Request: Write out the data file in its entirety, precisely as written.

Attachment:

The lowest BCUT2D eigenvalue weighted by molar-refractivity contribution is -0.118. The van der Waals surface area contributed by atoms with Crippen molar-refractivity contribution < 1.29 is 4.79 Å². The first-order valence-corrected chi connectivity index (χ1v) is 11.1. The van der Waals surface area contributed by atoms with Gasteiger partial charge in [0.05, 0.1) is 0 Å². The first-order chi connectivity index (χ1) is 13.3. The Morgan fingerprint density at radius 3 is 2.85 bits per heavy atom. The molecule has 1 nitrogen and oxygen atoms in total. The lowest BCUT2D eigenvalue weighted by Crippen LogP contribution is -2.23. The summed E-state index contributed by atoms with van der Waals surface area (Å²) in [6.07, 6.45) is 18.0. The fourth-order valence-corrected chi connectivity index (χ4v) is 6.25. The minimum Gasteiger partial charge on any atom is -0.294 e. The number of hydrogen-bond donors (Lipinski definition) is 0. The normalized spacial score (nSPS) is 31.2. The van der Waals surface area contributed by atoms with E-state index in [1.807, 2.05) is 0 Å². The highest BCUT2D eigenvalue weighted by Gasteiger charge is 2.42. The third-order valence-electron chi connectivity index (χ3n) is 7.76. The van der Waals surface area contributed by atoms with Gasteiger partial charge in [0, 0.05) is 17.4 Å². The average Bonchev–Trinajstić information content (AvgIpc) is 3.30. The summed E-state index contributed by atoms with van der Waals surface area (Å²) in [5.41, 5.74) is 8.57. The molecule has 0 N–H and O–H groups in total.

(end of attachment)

The lowest BCUT2D eigenvalue weighted by molar-refractivity contribution is -0.118. The van der Waals surface area contributed by atoms with Crippen molar-refractivity contribution < 1.29 is 4.79 Å². The first-order valence-corrected chi connectivity index (χ1v) is 11.1. The van der Waals surface area contributed by atoms with Gasteiger partial charge in [0.05, 0.1) is 0 Å². The first-order chi connectivity index (χ1) is 13.3. The Morgan fingerprint density at radius 3 is 2.85 bits per heavy atom. The molecule has 1 nitrogen and oxygen atoms in total. The lowest BCUT2D eigenvalue weighted by Crippen LogP contribution is -2.23. The summed E-state index contributed by atoms with van der Waals surface area (Å²) in [6.07, 6.45) is 18.0. The fourth-order valence-corrected chi connectivity index (χ4v) is 6.25. The minimum Gasteiger partial charge on any atom is -0.294 e. The number of hydrogen-bond donors (Lipinski definition) is 0. The normalized spacial score (nSPS) is 31.2. The van der Waals surface area contributed by atoms with E-state index in [1.807, 2.05) is 0 Å². The highest BCUT2D eigenvalue weighted by Gasteiger charge is 2.42. The third-order valence-electron chi connectivity index (χ3n) is 7.76. The van der Waals surface area contributed by atoms with Gasteiger partial charge in [0, 0.05) is 17.4 Å². The average Bonchev–Trinajstić information content (AvgIpc) is 3.30. The summed E-state index contributed by atoms with van der Waals surface area (Å²) in [5.41, 5.74) is 8.57. The molecule has 0 N–H and O–H groups in total.